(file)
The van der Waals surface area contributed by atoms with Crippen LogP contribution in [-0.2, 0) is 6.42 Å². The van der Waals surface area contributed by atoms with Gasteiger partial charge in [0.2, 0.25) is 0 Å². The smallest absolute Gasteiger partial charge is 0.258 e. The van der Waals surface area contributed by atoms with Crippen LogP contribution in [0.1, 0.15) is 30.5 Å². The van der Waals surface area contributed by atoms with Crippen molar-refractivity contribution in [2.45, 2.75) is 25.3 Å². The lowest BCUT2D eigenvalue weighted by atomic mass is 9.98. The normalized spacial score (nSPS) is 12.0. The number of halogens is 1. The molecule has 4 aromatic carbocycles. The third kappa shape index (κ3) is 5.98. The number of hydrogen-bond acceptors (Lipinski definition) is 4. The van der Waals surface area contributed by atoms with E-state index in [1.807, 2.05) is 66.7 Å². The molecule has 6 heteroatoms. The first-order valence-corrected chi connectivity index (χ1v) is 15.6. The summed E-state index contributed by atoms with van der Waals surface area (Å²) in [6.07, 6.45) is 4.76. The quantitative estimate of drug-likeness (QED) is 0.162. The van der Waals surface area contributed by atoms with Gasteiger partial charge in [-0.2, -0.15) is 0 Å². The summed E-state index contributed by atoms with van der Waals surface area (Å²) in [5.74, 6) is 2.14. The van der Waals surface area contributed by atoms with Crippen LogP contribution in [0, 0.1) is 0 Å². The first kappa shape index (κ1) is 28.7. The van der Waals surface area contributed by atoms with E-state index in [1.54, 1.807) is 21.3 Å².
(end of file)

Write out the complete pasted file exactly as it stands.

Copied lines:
The van der Waals surface area contributed by atoms with Crippen LogP contribution in [-0.2, 0) is 6.42 Å². The van der Waals surface area contributed by atoms with Gasteiger partial charge in [0.2, 0.25) is 0 Å². The smallest absolute Gasteiger partial charge is 0.258 e. The van der Waals surface area contributed by atoms with Crippen LogP contribution in [0.1, 0.15) is 30.5 Å². The van der Waals surface area contributed by atoms with Crippen molar-refractivity contribution in [2.45, 2.75) is 25.3 Å². The lowest BCUT2D eigenvalue weighted by atomic mass is 9.98. The normalized spacial score (nSPS) is 12.0. The number of halogens is 1. The molecule has 4 aromatic carbocycles. The third kappa shape index (κ3) is 5.98. The number of hydrogen-bond acceptors (Lipinski definition) is 4. The van der Waals surface area contributed by atoms with E-state index in [1.807, 2.05) is 66.7 Å². The molecule has 6 heteroatoms. The first-order valence-corrected chi connectivity index (χ1v) is 15.6. The summed E-state index contributed by atoms with van der Waals surface area (Å²) in [6.07, 6.45) is 4.76. The quantitative estimate of drug-likeness (QED) is 0.162. The van der Waals surface area contributed by atoms with Gasteiger partial charge in [-0.2, -0.15) is 0 Å². The summed E-state index contributed by atoms with van der Waals surface area (Å²) in [5.74, 6) is 2.14. The van der Waals surface area contributed by atoms with Crippen LogP contribution in [0, 0.1) is 0 Å². The first kappa shape index (κ1) is 28.7. The van der Waals surface area contributed by atoms with E-state index in [1.54, 1.807) is 21.3 Å².